Fingun is a straightforward, sexy shoot ‘em up with a distinct, bright pixel art look to it that brings a smile to your face in otherwise dark times. It’s also a subtle but striking commentary on the way love is increasingly commodified, ultimately undermining the human connection.
Now, I want to be clear: I don’t think the developer’s intended this tension. So viewing this through the lens of auteur theory, where we take the intention of the artiste as central to the work of art, my interpretation is simply wrong. After all, auteur theory implies that there is an objective fact of the matter, a true meaning of any piece of art. On the flip side, the ‘death of the author’ implies a more liberal stance, which in its most extreme form results in pure subjectivism: ‘beauty is in the eye of the beholder’. In reality, meaning is neither subjective nor objective: it emerges in the meeting point of mind and world. The state of the world itself is of course woven by all processes of all that is alive and isn’t, and the same goes for the mind: continuously ‘becoming’ through the interplay between itself and the environment. Because of this, the meaning of art is really the meaning of the art-engaging situation itself. This situation is constructed by the piece, the surrounding sociomaterial environment it is situated in (such as how and where it is presented, but also how others respond and have responded to it), and our own historically constructed selves. It is in this environmentally situated dance between beholder and art that beauty emerges into existence. It is in this situation that the duality of Fingun rears its head.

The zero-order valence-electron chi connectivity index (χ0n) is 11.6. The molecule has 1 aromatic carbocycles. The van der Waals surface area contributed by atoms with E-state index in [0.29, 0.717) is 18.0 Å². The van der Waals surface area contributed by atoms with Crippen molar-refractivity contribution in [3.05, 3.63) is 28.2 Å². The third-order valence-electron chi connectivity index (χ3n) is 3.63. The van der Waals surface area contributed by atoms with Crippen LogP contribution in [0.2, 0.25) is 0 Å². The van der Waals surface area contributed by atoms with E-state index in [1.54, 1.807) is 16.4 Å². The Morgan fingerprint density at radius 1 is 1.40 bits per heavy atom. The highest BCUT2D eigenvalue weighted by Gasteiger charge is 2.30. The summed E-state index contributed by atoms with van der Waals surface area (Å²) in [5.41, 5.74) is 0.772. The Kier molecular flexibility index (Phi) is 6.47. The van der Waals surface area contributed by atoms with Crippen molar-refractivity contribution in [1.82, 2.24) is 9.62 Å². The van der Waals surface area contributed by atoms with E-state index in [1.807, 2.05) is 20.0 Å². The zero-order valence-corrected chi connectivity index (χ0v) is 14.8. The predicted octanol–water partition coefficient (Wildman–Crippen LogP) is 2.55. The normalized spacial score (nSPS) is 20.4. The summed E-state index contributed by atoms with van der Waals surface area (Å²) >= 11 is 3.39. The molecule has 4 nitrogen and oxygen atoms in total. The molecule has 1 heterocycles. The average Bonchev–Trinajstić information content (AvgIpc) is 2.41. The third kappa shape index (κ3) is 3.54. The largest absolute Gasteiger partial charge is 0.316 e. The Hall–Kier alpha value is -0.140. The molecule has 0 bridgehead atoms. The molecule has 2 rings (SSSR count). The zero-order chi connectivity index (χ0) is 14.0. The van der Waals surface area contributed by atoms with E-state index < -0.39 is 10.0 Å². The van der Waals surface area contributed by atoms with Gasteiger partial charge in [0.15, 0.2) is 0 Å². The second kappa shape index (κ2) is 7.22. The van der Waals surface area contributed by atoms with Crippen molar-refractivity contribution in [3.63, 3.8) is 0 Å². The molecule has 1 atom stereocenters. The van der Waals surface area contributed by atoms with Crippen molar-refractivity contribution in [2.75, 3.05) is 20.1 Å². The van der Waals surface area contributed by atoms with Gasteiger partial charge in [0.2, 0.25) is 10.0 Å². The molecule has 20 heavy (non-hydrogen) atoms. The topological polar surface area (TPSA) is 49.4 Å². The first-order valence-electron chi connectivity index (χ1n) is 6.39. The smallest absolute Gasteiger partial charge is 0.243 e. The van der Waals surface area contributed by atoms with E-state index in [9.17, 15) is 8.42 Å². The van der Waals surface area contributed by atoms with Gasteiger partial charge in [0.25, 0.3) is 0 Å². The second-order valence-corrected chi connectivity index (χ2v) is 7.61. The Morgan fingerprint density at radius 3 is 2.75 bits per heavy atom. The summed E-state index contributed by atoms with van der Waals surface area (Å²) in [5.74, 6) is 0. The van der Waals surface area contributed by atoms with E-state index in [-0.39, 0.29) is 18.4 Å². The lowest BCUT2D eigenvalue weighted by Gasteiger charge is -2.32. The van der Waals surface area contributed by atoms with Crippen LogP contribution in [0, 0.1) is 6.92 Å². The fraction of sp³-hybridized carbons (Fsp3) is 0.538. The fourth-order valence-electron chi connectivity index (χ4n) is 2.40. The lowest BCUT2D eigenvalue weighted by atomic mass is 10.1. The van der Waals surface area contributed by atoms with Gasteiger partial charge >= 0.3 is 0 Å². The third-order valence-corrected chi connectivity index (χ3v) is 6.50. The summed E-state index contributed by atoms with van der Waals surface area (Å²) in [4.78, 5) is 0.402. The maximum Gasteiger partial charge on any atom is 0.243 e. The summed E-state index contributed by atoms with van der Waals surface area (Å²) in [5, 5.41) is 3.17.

Fingun is a quirky and sexy boss-rush shoot ‘em up with an incredibly vibrant, unique, jolly pixel art aesthetic. It is reminiscent of Sexy Parodius, the classic sexy parody shmup by Konami, but, save perhaps the milk-jug-shaped bullets it doesn’t seem more than a basic inspiration. The gameplay is very straightforward. You avoid bullets, shoot the boss until their HP bar’s down and move to the next one. Each boss has a few different, unique attack patterns. While dodging the bullet barrage, you need to watch where you shoot too. Parts of the bosses’ costumes make up the targets, and our beloved costume-break feature kicks in if you’re good enough. This usually gives you some coins for your score and a weapon upgrade. Oftentimes this will initiate a change of attack patterns too. Several stages also include some environmental hazards (tagline ‘Sushi has never been this painful!’).
This variety keeps you on your toes, and, together with the distinct visual designs, each boss feels fresh, unique and mostly: memorable. I think the first playthrough took me a little over an hour (maybe more because looking at my score tally at the end it took me an embarrassingly large amount of continues… I’m not saying how many but it was more than 41 and less than 43). In total, I probably spent 4-5 hours until I nailed a no-continue run. This all comes together to create a very compelling SHMUP for casual enthusiasts like me, though it may be on the easy side for genre experts. The game starts off feeling noisy, chaotic and overwhelming, but once you get the patterns down you can feel the rhythms and it turns into a well-structured composition. While I personally love SHMUPs’ exciting music, big explosions and adrenaline-inducing action gameplay, I feel the most fulfilled when I figure the game out: when I feel like I outsmarted it by knowing exactly how to move and where to hide, while still being able to dish out damage. The short length, infinite continues and near-instantaneous load times (playing on the Switch Lite) made this process an absolute joy in Fingun.
There is a story too, but in proper shmup tradition, there isn’t much of it. After being treated to the general backdrop in a beautifully animated pixel art opening sequence, the bosses just appear one after another with nothing but a transition screen to catch your breath in-between. While there is a similarly awesome pixel art animated closing scene, it would have been nice to have maybe one or two lines of dialogue at the end of each boss to tie things together a little. I can imagine this would stagger the pure-action rush a little, but that could perhaps have been resolved by providing an additional arcade mode without the lines.